Everything You Need To Know About Google's New Self-Driving Car

Google recently revealed a prototype driverless car without pedals, brakes, or steering wheel.

All you have to do is push a button.

Google is planning to make roughly 100 versions of the self-driving car prototype, Google cofounder Sergey Brin said at the Code Conference.

“Our software and sensors do all the work,” the company wrote in a blog post. “The vehicles will be very basic — we want to learn from them and adapt them as quickly as possible — but they will take you where you want to.”

It’s worth noting that current California law states that while a driverless car is moving, a licensed driver must be in the seat and able to take over the car if needed. With these new Google’s self-driving car prototypes, human intervention is barely even possible.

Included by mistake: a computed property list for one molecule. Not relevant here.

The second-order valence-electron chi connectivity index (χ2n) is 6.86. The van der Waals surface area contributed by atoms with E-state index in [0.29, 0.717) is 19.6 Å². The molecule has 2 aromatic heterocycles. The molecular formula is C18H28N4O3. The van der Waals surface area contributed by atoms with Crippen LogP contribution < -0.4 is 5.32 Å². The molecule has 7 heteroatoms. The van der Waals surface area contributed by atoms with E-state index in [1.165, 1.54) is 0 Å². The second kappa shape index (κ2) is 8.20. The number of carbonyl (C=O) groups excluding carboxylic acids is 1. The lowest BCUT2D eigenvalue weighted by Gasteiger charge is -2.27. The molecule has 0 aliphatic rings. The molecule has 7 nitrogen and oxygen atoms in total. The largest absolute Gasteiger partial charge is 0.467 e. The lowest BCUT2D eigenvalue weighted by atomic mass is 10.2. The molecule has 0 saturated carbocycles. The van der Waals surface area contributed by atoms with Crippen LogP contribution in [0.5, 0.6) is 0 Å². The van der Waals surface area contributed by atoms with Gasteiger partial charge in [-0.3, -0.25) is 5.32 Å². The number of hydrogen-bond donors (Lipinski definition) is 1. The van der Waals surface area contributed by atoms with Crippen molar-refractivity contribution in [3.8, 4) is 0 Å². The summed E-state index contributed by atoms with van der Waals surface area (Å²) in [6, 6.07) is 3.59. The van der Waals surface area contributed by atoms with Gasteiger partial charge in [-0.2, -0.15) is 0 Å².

Google is now exploring fully self-driving cars, even though they're illegal in California.

The cars are so tiny that they can fit inside a standard trailer.

These cars don't have a steering wheel, accelerator pedals, or break pedals.

All you have to do is push a button to make it go.

The cars require zero human intervention, whatsoever.

That's because safety is the most important factor Google took into consideration.

The cars have sensors that remove blind spots and can detect objects out to a distance of more than two football fields.

These prototype cars can only go up to 25 mph.

For now...

Inside the car, there are just two seats.

Google plans to build about 100 of these prototypes.

Starting this summer, Google's safety drivers will start testing out the versions that have manual controls.

In the next couple of years, Google hopes to run a small pilot program in California.

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